Eliminating public education has appeal for small-government conservatives, for libertarians opposed to policies that smack of “collectivism,” and even for the anti-secular religious right. Eliminating unions has appeal for Republicans. Public employee unions are among the few remaining large institutional competitors. But there is something else, too. The conservative push to defund public education in America – through school vouchers, charter schools, budget cuts, etc. – isn’t just about politics, ideology and fiscal restraint, but about money and class.
Just months ago, eliminating tax rate “uncertainty” was the conservative rationale for preserving the Bush tax cuts for America’s wealthiest. The euphemism for eliminating teachers’ collective bargaining rights is “flexibility,” or as someone else said, balancing budgets by trimming the fat in the constitution. The assault on public schools led by Wisconsin governor Scott Walker (and supported by the billionaire Koch brothers), is just the leading edge of a national offensive being carried out in Indiana, Ohio, and elsewhere where flexibility is in vogue.
In Providence, RI last week, the local school board voted to send termination notices to the city’s 1,926 public school teachers out of what the mayor called a need for “maximum flexibility.” Local teacher’s union president, Tom Smith, called the move, “a back-door Wisconsin.”
Wall Street has to be protected from uncertainty. Public employees just need to suck it up and cope with it.
In Tennessee, legislation for eliminating collective bargaining rights for public school teachers comes to a vote in the state Senate this week. More than 3,000 showed up last week in Nashville to protest the legislation. Republican Gov. Bill Haslam also hopes to make tenure more difficult to obtain and to lift the cap on the formation of charter schools.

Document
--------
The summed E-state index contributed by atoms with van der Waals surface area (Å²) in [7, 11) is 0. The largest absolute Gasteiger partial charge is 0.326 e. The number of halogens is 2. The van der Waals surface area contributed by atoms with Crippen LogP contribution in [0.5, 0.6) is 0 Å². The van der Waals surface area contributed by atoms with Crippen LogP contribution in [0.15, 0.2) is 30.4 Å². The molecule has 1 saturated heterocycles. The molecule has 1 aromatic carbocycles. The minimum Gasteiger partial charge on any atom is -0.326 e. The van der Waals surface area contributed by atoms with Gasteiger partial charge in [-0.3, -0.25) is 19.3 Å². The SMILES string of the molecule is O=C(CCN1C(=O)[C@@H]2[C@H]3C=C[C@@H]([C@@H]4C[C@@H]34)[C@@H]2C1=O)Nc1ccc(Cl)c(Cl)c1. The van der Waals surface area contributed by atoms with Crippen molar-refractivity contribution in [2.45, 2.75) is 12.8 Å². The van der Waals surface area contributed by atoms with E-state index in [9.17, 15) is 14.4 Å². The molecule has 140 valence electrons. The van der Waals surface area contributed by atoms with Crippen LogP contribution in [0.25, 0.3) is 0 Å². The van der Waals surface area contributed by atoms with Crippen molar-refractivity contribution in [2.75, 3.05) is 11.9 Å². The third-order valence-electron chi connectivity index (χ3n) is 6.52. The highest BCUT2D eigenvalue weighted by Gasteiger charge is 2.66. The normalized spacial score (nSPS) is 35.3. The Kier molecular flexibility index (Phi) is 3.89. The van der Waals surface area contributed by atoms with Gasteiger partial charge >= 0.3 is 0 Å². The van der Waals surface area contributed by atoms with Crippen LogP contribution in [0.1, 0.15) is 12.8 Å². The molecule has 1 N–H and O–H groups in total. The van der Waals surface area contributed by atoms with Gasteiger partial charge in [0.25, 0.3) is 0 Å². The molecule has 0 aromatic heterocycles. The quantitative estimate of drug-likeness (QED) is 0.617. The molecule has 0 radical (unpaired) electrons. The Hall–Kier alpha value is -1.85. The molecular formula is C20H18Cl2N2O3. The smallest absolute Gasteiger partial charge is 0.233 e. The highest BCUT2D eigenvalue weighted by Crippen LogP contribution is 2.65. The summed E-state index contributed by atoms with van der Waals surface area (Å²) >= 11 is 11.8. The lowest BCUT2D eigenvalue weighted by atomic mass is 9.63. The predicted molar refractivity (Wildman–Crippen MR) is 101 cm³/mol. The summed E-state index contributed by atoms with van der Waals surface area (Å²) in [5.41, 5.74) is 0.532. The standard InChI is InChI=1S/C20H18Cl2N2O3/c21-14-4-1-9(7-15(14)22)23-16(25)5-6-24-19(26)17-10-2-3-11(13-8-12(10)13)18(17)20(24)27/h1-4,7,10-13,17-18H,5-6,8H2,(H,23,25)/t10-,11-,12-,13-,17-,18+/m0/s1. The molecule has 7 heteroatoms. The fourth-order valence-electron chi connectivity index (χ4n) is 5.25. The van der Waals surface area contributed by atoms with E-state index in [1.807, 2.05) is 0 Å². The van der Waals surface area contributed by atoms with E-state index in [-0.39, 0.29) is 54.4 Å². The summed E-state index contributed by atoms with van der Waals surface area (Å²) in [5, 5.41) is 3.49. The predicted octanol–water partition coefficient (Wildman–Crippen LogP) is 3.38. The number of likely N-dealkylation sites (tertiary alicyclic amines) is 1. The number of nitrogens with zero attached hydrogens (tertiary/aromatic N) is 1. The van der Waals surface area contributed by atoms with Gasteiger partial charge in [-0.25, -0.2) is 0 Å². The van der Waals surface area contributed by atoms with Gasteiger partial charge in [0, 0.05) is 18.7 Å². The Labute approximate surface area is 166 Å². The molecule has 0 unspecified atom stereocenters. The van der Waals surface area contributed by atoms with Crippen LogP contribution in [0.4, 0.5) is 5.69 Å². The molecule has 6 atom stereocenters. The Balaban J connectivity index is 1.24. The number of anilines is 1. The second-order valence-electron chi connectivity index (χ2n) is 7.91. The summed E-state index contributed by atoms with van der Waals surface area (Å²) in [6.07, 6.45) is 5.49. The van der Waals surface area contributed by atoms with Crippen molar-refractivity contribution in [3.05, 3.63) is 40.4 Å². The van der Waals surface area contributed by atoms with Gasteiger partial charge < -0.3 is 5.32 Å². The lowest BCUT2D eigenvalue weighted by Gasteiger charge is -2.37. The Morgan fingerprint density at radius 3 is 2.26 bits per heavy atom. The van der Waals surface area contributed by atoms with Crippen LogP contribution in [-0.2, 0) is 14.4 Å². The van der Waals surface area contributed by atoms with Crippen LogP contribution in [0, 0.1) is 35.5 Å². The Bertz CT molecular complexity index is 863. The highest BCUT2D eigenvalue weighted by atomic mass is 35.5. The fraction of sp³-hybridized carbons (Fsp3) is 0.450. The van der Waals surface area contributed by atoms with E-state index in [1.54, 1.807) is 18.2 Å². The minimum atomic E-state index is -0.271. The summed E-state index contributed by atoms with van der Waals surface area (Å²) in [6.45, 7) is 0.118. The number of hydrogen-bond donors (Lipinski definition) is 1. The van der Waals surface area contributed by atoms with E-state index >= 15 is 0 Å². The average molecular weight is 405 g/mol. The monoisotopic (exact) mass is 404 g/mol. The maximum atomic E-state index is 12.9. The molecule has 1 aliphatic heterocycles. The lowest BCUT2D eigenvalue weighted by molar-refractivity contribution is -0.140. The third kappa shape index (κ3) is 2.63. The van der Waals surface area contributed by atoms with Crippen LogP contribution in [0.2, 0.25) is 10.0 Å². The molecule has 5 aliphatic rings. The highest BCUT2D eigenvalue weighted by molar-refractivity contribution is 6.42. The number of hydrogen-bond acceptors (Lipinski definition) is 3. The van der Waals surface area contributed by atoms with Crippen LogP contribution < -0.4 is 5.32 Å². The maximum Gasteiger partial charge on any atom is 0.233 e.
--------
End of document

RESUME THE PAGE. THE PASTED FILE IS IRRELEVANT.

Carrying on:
This week in neighboring North Carolina, where Democratic Gov. Beverly Perdue wields a veto, the new Republican state legislature still hopes to pass Senate Bill 8, “No Cap on Number of Charter Schools.” SB8 – similar to the Tennessee measure – would eliminate the current cap of 100 charter schools, plus the requirement that charter schools have a minimum of 65 students. This will give charter schools (even home-schoolers, say critics) broad access to public funds, undercutting funding for traditional public schools. Appearing last week with other Democratic legislators opposed to the bill, Buncombe County representative Susan Fisher described the bill as “a backdoor voucher system.” Rep. Patsy Keever called SB8 “the dismantling of the public school system.”
People concerned with creating jobs insist that an educated workforce is key to America’s continued competitiveness and prosperity. One would think America’s moneyed interests would support public education for that reason alone. Because they need educated workers. Or do they?
In the Atlantic’s “The Rise of the New Global Elite,” Chrystia Freeland describes the super-rich as “a nation unto themselves,” more connected to each other than to their countries or their neighbors. Freeland writes that “the business elite view themselves increasingly as a global community, distinguished by their unique talents and above such parochial concerns as national identity, or devoting ‘their’ taxes to paying down ‘our’ budget deficit.” Thomas Wilson, CEO of Allstate, explains that globalization means, “I can get [workers] anywhere in the world. It is a problem for America, but it is not necessarily a problem for American business …” Why should it be?
In a global economy driven more and more by bottom-line thinking, public education is just another community expense the elite would rather not bear, isn’t it? The rich can afford private schools for their children and have little need for educated workers in the multiple cities where they own houses. How much education do gardeners and waiters really need anyway?
Why should the global elite pay taxes to educate the children of those below their station? Why pay to educate workers when they can import them on H-1B or L-1 visas and pay them less than American workers? As Allstate’s CEO implied, their companies can easily set up shop in India, Indonesia or China. Globalization means multinational corporations can simply swoop in and exploit an educated workforce in countries that have already incurred the sunk costs of developing that resource. And multinationals get to pay those foreign workers less to boot. Whether here or abroad, why not just let somebody else pay taxes for educating other people’s children?
(Cross-posted from Campaign for America's Future.)
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